If you define “racism” to someone and they disagree that it’s a bad thing, then obviously you’re not going to get anywhere by telling them that they did something racist. If they do think it’s a bad thing, they’ll just waste your time arguing about how what they said or did isn’t actually racist and that they “don’t have a racist bone in their body.”

(While it’s plausible that calling Trump voters sexist and racist will just reinforce their belief that liberals look down on them and hate them, contrary to the thinkpiece du jour, I don’t think that this is what literally created the systems of sexism and racism in this country. I’m pretty sure the transatlantic slave trade predated Vox.com significantly.)

None of this means that we shouldn’t consider them sexist and racist. As I also discussed in my previous post, sugarcoating, euphemizing, or simply ignoring conservatives’ beliefs about various social groups is not going to be helpful in defeating their ideology. You may choose not to come at a Trump voter accusing them of hating women, but you need to keep in the back of your head the fact that they would probably endorse lots and lots and lots of sexist statements–or at least not be very bothered by them.

If we acknowledge that Trump supporters are racist and sexist and just about every other kind of -ist, that changes our behavior and predictions in a few ways. First of all, that informs us what Trump can and can’t get away with. Friends of mine have joked that after all of these allegations–sexual assault, fraud, tax evasion, and so on–the only thing Trump could do that would actually lose him a significant number of supporters is come out in support of Black Lives Matter. Obviously that’s not going to happen, and it’s also clear that just about anything he does to target marginalized people, no matter how flagrant, will be met with either tacit approval or open celebration by his supporters.

If we assume that Trump supporters endorse many bigoted beliefs, then we cannot appeal to their better natures to stop him. It seems that so far, Trump voters who regret their choice regret it mostly because he has not tried to imprison Hillary Clinton and because his fellow Republicans are hoping to dismantle Medicare.

Second, when it does come to engaging with Trump supporters, awareness of their bigotry can help you choose the best approach. Nothing he has said about women, people of color, or other marginalized people will be relevant. It won’t be like talking left-wingers out of supporting Hillary Clinton. You will have to show how Trump is a threat to the sorts of American values they do hold dear, such as free speech and relatively unregulated markets.

Third, acknowledging the bigotry of the Republican base is, honestly, a vital self-care tactic for marginalized people. Over and over we have been told that it’s not that, it’s that they love Jesus and want to spread his love, it’s that they’re worried about their taxes, it’s that they want to see their values reflected in our culture just like anyone else would, it’s that they want their jobs back, it’s that the Democrats have ignored their needs, it’s that globalism has shut down their factories so of course they’d be against trade agreements, it’s that some of these immigrants are probably bad people so naturally we should vet them carefully, it’s that the police have very stressful jobs so you can’t blame them for freaking out sometimes, it’s that Jesus was persecuted for his beliefs and so are they, it’s that marriage is supposed to be for procreation, it’s that if you work hard you won’t be poor or homeless, it’s that if you do something sinful like have premarital sex it’s only fair that you should have to face the consequences, it’s that fetuses are living babies, it’s that they miss the way things used to be when everyone knew their place and nobody asked for more than what they got, it’s anything but the fact that they simply believe that men are better than women, white people are better than non-white people, and LGBTQ people are disgusting abominations altogether.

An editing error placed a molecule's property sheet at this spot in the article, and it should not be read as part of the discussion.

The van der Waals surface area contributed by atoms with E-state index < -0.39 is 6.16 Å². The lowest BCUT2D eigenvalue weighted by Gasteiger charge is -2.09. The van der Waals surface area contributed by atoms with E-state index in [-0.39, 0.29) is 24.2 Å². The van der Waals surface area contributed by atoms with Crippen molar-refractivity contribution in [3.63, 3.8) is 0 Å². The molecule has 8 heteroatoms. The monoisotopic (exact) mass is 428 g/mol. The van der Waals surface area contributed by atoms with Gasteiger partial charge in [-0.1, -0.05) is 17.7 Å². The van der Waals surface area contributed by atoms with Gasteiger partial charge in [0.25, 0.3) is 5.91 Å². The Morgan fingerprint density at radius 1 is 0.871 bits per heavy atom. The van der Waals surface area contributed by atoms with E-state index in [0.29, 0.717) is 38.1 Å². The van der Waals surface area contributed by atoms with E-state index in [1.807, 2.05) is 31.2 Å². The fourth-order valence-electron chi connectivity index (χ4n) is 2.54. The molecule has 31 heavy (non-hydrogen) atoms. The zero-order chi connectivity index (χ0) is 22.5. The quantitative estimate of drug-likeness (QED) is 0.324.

And almost all of us, to a person, grew up with that awful buzzing voice in the backs of our minds: What if it’s me? What if I’m the problem? What if I’m disgusting, sinful, ugly, criminal, dangerous, lazy, stupid, sick? What if I’m a bitch, an outsider, a slut, an animal? What if I deserve everything they’ve done to me, and everything they still intend to do?

The reason marginalized people have been so adamant about naming Trump and his supporters for who they are isn’t because we still have much hope that they’ll feel even a twinge of shame, but because naming them for who they are is how we survive them.

Naming bigots as bigots allows us to stop blaming ourselves for our own oppression. And as soon as we’re able to direct blame outward rather than inward, we become able to fight it.


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The Importance of Naming Bigotry